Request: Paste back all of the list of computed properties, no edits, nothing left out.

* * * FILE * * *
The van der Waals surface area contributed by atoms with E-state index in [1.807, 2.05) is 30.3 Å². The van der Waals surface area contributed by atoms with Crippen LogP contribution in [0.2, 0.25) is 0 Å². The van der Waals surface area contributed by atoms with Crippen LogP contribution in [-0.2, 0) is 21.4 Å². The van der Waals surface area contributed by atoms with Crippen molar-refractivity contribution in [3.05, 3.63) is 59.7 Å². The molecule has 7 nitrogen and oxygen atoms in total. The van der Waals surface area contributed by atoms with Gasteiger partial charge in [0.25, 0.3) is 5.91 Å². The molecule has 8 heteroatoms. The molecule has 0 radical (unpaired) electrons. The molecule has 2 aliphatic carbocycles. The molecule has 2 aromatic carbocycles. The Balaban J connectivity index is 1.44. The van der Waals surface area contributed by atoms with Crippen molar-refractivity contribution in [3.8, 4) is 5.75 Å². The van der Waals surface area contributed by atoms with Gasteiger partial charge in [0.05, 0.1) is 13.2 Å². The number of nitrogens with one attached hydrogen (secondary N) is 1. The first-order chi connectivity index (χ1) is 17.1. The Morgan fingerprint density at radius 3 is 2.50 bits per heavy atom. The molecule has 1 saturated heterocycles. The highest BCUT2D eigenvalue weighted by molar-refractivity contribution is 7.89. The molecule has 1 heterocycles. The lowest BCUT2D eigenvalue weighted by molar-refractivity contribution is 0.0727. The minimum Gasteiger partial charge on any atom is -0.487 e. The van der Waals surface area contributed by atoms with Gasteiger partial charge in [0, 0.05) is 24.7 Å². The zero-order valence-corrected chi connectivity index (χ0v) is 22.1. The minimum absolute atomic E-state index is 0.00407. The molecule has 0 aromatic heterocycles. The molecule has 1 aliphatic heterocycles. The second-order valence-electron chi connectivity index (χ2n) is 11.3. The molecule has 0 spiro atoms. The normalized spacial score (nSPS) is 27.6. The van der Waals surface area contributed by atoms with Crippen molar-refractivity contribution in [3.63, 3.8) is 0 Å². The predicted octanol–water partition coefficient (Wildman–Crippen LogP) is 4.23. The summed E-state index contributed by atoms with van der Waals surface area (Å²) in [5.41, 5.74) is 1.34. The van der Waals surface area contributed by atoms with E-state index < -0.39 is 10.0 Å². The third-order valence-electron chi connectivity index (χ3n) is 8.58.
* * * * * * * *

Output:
The van der Waals surface area contributed by atoms with E-state index in [1.807, 2.05) is 30.3 Å². The van der Waals surface area contributed by atoms with Crippen LogP contribution in [0.2, 0.25) is 0 Å². The van der Waals surface area contributed by atoms with Crippen LogP contribution in [-0.2, 0) is 21.4 Å². The van der Waals surface area contributed by atoms with Crippen molar-refractivity contribution in [3.05, 3.63) is 59.7 Å². The molecule has 7 nitrogen and oxygen atoms in total. The van der Waals surface area contributed by atoms with Gasteiger partial charge in [0.25, 0.3) is 5.91 Å². The molecule has 8 heteroatoms. The molecule has 0 radical (unpaired) electrons. The molecule has 2 aliphatic carbocycles. The molecule has 2 aromatic carbocycles. The Balaban J connectivity index is 1.44. The van der Waals surface area contributed by atoms with Crippen molar-refractivity contribution in [3.8, 4) is 5.75 Å². The van der Waals surface area contributed by atoms with Gasteiger partial charge in [0.05, 0.1) is 13.2 Å². The number of nitrogens with one attached hydrogen (secondary N) is 1. The first-order chi connectivity index (χ1) is 17.1. The Morgan fingerprint density at radius 3 is 2.50 bits per heavy atom. The molecule has 1 saturated heterocycles. The highest BCUT2D eigenvalue weighted by molar-refractivity contribution is 7.89. The molecule has 1 heterocycles. The lowest BCUT2D eigenvalue weighted by molar-refractivity contribution is 0.0727. The minimum Gasteiger partial charge on any atom is -0.487 e. The van der Waals surface area contributed by atoms with Gasteiger partial charge in [0, 0.05) is 24.7 Å². The zero-order valence-corrected chi connectivity index (χ0v) is 22.1. The minimum absolute atomic E-state index is 0.00407. The molecule has 0 aromatic heterocycles. The molecule has 1 aliphatic heterocycles. The second-order valence-electron chi connectivity index (χ2n) is 11.3. The molecule has 0 spiro atoms. The normalized spacial score (nSPS) is 27.6. The van der Waals surface area contributed by atoms with Crippen molar-refractivity contribution in [3.63, 3.8) is 0 Å². The predicted octanol–water partition coefficient (Wildman–Crippen LogP) is 4.23. The summed E-state index contributed by atoms with van der Waals surface area (Å²) in [5.41, 5.74) is 1.34. The van der Waals surface area contributed by atoms with E-state index < -0.39 is 10.0 Å². The third-order valence-electron chi connectivity index (χ3n) is 8.58.